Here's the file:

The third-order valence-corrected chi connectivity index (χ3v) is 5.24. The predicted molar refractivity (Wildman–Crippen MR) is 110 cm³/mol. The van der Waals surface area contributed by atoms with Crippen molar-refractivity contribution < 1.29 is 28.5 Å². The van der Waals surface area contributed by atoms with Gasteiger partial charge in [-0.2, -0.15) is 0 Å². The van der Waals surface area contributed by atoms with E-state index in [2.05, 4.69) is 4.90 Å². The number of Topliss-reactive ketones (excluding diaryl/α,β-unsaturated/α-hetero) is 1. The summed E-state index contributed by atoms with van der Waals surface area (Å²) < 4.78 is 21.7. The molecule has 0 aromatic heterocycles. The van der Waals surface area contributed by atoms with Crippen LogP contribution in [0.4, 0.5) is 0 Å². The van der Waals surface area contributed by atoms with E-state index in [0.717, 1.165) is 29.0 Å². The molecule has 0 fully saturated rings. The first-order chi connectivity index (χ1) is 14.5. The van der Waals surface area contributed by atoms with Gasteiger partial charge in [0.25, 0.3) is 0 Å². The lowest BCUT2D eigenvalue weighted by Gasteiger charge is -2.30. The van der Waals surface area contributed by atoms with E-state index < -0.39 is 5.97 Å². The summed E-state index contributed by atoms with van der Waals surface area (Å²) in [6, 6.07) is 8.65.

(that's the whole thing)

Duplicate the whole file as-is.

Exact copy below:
The third-order valence-corrected chi connectivity index (χ3v) is 5.24. The predicted molar refractivity (Wildman–Crippen MR) is 110 cm³/mol. The van der Waals surface area contributed by atoms with Crippen molar-refractivity contribution < 1.29 is 28.5 Å². The van der Waals surface area contributed by atoms with Gasteiger partial charge in [-0.2, -0.15) is 0 Å². The van der Waals surface area contributed by atoms with E-state index in [2.05, 4.69) is 4.90 Å². The number of Topliss-reactive ketones (excluding diaryl/α,β-unsaturated/α-hetero) is 1. The summed E-state index contributed by atoms with van der Waals surface area (Å²) < 4.78 is 21.7. The molecule has 0 aromatic heterocycles. The van der Waals surface area contributed by atoms with Crippen LogP contribution in [0.4, 0.5) is 0 Å². The van der Waals surface area contributed by atoms with E-state index in [0.717, 1.165) is 29.0 Å². The molecule has 0 fully saturated rings. The first-order chi connectivity index (χ1) is 14.5. The van der Waals surface area contributed by atoms with Gasteiger partial charge in [0.25, 0.3) is 0 Å². The lowest BCUT2D eigenvalue weighted by Gasteiger charge is -2.30. The van der Waals surface area contributed by atoms with E-state index < -0.39 is 5.97 Å². The summed E-state index contributed by atoms with van der Waals surface area (Å²) in [6, 6.07) is 8.65.